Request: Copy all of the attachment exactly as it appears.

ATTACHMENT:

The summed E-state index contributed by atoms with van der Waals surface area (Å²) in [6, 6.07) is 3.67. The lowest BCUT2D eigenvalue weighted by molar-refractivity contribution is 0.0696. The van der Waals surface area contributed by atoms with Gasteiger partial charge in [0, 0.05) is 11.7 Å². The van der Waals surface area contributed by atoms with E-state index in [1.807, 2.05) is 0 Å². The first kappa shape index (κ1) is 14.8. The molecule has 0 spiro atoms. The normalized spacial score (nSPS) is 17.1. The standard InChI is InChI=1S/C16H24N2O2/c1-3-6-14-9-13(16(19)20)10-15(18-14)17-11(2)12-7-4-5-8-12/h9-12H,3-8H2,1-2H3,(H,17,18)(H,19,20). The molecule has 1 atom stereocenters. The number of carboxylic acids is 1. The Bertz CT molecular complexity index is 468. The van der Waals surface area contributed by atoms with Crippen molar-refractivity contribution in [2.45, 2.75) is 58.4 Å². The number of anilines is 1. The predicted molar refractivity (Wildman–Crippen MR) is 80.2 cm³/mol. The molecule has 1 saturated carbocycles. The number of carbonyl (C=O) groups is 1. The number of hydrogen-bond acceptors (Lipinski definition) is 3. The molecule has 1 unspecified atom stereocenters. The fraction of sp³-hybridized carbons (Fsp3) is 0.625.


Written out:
The summed E-state index contributed by atoms with van der Waals surface area (Å²) in [6, 6.07) is 3.67. The lowest BCUT2D eigenvalue weighted by molar-refractivity contribution is 0.0696. The van der Waals surface area contributed by atoms with Gasteiger partial charge in [0, 0.05) is 11.7 Å². The van der Waals surface area contributed by atoms with E-state index in [1.807, 2.05) is 0 Å². The first kappa shape index (κ1) is 14.8. The molecule has 0 spiro atoms. The normalized spacial score (nSPS) is 17.1. The standard InChI is InChI=1S/C16H24N2O2/c1-3-6-14-9-13(16(19)20)10-15(18-14)17-11(2)12-7-4-5-8-12/h9-12H,3-8H2,1-2H3,(H,17,18)(H,19,20). The molecule has 1 atom stereocenters. The number of carboxylic acids is 1. The Bertz CT molecular complexity index is 468. The van der Waals surface area contributed by atoms with Crippen molar-refractivity contribution in [2.45, 2.75) is 58.4 Å². The number of anilines is 1. The predicted molar refractivity (Wildman–Crippen MR) is 80.2 cm³/mol. The molecule has 1 saturated carbocycles. The number of carbonyl (C=O) groups is 1. The number of hydrogen-bond acceptors (Lipinski definition) is 3. The molecule has 1 unspecified atom stereocenters. The fraction of sp³-hybridized carbons (Fsp3) is 0.625.